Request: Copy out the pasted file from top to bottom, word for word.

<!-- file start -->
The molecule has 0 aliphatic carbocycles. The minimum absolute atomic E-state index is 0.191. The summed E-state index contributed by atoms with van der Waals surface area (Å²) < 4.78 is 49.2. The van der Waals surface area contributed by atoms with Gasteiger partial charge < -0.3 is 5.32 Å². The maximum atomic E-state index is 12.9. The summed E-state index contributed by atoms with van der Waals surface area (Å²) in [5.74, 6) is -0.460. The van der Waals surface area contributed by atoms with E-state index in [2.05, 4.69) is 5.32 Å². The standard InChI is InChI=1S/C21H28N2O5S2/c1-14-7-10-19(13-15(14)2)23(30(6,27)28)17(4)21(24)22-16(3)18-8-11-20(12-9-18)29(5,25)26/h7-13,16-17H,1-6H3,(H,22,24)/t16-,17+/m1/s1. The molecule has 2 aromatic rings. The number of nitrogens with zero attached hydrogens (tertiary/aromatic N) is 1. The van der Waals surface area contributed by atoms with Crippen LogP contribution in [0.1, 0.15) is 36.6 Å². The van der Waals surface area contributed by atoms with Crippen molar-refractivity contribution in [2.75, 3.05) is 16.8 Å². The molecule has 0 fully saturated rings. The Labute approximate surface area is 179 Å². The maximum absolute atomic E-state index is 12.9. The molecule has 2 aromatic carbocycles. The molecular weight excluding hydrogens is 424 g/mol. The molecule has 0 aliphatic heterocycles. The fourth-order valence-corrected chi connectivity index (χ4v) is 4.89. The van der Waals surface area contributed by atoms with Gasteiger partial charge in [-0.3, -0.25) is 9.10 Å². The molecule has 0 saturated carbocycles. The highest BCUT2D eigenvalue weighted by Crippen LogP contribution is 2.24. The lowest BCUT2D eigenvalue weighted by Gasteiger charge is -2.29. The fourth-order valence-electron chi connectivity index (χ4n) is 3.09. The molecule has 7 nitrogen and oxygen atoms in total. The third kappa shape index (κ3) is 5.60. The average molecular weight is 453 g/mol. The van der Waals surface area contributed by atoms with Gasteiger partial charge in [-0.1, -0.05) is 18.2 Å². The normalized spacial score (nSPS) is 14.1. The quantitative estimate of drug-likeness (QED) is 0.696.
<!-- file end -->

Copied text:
The molecule has 0 aliphatic carbocycles. The minimum absolute atomic E-state index is 0.191. The summed E-state index contributed by atoms with van der Waals surface area (Å²) < 4.78 is 49.2. The van der Waals surface area contributed by atoms with Gasteiger partial charge < -0.3 is 5.32 Å². The maximum atomic E-state index is 12.9. The summed E-state index contributed by atoms with van der Waals surface area (Å²) in [5.74, 6) is -0.460. The van der Waals surface area contributed by atoms with E-state index in [2.05, 4.69) is 5.32 Å². The standard InChI is InChI=1S/C21H28N2O5S2/c1-14-7-10-19(13-15(14)2)23(30(6,27)28)17(4)21(24)22-16(3)18-8-11-20(12-9-18)29(5,25)26/h7-13,16-17H,1-6H3,(H,22,24)/t16-,17+/m1/s1. The molecule has 2 aromatic rings. The number of nitrogens with zero attached hydrogens (tertiary/aromatic N) is 1. The van der Waals surface area contributed by atoms with Crippen LogP contribution in [0.1, 0.15) is 36.6 Å². The van der Waals surface area contributed by atoms with Crippen molar-refractivity contribution in [2.75, 3.05) is 16.8 Å². The molecule has 0 fully saturated rings. The Labute approximate surface area is 179 Å². The maximum absolute atomic E-state index is 12.9. The molecule has 2 aromatic carbocycles. The molecular weight excluding hydrogens is 424 g/mol. The molecule has 0 aliphatic heterocycles. The fourth-order valence-corrected chi connectivity index (χ4v) is 4.89. The van der Waals surface area contributed by atoms with Gasteiger partial charge in [-0.3, -0.25) is 9.10 Å². The molecule has 0 saturated carbocycles. The highest BCUT2D eigenvalue weighted by Crippen LogP contribution is 2.24. The lowest BCUT2D eigenvalue weighted by Gasteiger charge is -2.29. The fourth-order valence-electron chi connectivity index (χ4n) is 3.09. The molecule has 7 nitrogen and oxygen atoms in total. The third kappa shape index (κ3) is 5.60. The average molecular weight is 453 g/mol. The van der Waals surface area contributed by atoms with Gasteiger partial charge in [-0.1, -0.05) is 18.2 Å². The normalized spacial score (nSPS) is 14.1. The quantitative estimate of drug-likeness (QED) is 0.696.